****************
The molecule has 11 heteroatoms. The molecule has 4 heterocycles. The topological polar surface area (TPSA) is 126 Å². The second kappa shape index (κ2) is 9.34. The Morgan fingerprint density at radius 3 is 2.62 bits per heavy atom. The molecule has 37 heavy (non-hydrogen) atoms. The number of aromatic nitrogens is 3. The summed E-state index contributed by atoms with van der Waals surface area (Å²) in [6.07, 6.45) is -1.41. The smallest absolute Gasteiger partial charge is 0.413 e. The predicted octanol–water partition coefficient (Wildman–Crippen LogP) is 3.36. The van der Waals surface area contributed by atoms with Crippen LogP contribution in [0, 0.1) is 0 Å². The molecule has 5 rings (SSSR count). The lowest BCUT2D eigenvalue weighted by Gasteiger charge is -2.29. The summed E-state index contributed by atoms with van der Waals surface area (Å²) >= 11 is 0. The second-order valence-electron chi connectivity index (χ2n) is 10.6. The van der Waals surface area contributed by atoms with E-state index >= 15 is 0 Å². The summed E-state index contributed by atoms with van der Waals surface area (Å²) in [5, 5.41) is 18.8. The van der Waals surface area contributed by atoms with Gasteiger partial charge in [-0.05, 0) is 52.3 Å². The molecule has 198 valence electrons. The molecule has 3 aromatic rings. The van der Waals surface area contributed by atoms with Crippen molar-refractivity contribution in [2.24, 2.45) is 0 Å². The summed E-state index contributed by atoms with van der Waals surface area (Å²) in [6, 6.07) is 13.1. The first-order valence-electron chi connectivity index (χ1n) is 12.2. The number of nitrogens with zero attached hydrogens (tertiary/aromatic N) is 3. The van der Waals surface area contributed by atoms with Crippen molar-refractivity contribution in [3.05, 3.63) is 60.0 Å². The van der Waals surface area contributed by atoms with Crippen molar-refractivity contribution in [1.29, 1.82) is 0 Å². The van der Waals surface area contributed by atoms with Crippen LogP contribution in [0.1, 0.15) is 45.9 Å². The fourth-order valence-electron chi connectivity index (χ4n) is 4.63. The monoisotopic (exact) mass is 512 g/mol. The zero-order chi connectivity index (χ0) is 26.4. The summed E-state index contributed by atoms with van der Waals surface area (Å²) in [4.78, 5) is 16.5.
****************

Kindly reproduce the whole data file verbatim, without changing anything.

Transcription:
The molecule has 11 heteroatoms. The molecule has 4 heterocycles. The topological polar surface area (TPSA) is 126 Å². The second kappa shape index (κ2) is 9.34. The Morgan fingerprint density at radius 3 is 2.62 bits per heavy atom. The molecule has 37 heavy (non-hydrogen) atoms. The number of aromatic nitrogens is 3. The summed E-state index contributed by atoms with van der Waals surface area (Å²) in [6.07, 6.45) is -1.41. The smallest absolute Gasteiger partial charge is 0.413 e. The predicted octanol–water partition coefficient (Wildman–Crippen LogP) is 3.36. The van der Waals surface area contributed by atoms with Crippen LogP contribution in [0, 0.1) is 0 Å². The molecule has 5 rings (SSSR count). The lowest BCUT2D eigenvalue weighted by Gasteiger charge is -2.29. The summed E-state index contributed by atoms with van der Waals surface area (Å²) >= 11 is 0. The second-order valence-electron chi connectivity index (χ2n) is 10.6. The van der Waals surface area contributed by atoms with E-state index >= 15 is 0 Å². The summed E-state index contributed by atoms with van der Waals surface area (Å²) in [5, 5.41) is 18.8. The van der Waals surface area contributed by atoms with Gasteiger partial charge in [-0.05, 0) is 52.3 Å². The molecule has 198 valence electrons. The molecule has 3 aromatic rings. The van der Waals surface area contributed by atoms with Crippen molar-refractivity contribution in [2.24, 2.45) is 0 Å². The summed E-state index contributed by atoms with van der Waals surface area (Å²) in [6, 6.07) is 13.1. The first-order valence-electron chi connectivity index (χ1n) is 12.2. The number of nitrogens with zero attached hydrogens (tertiary/aromatic N) is 3. The van der Waals surface area contributed by atoms with Crippen molar-refractivity contribution in [3.05, 3.63) is 60.0 Å². The van der Waals surface area contributed by atoms with Crippen molar-refractivity contribution in [1.29, 1.82) is 0 Å². The van der Waals surface area contributed by atoms with Crippen LogP contribution in [0.1, 0.15) is 45.9 Å². The fourth-order valence-electron chi connectivity index (χ4n) is 4.63. The monoisotopic (exact) mass is 512 g/mol. The zero-order chi connectivity index (χ0) is 26.4. The summed E-state index contributed by atoms with van der Waals surface area (Å²) in [4.78, 5) is 16.5.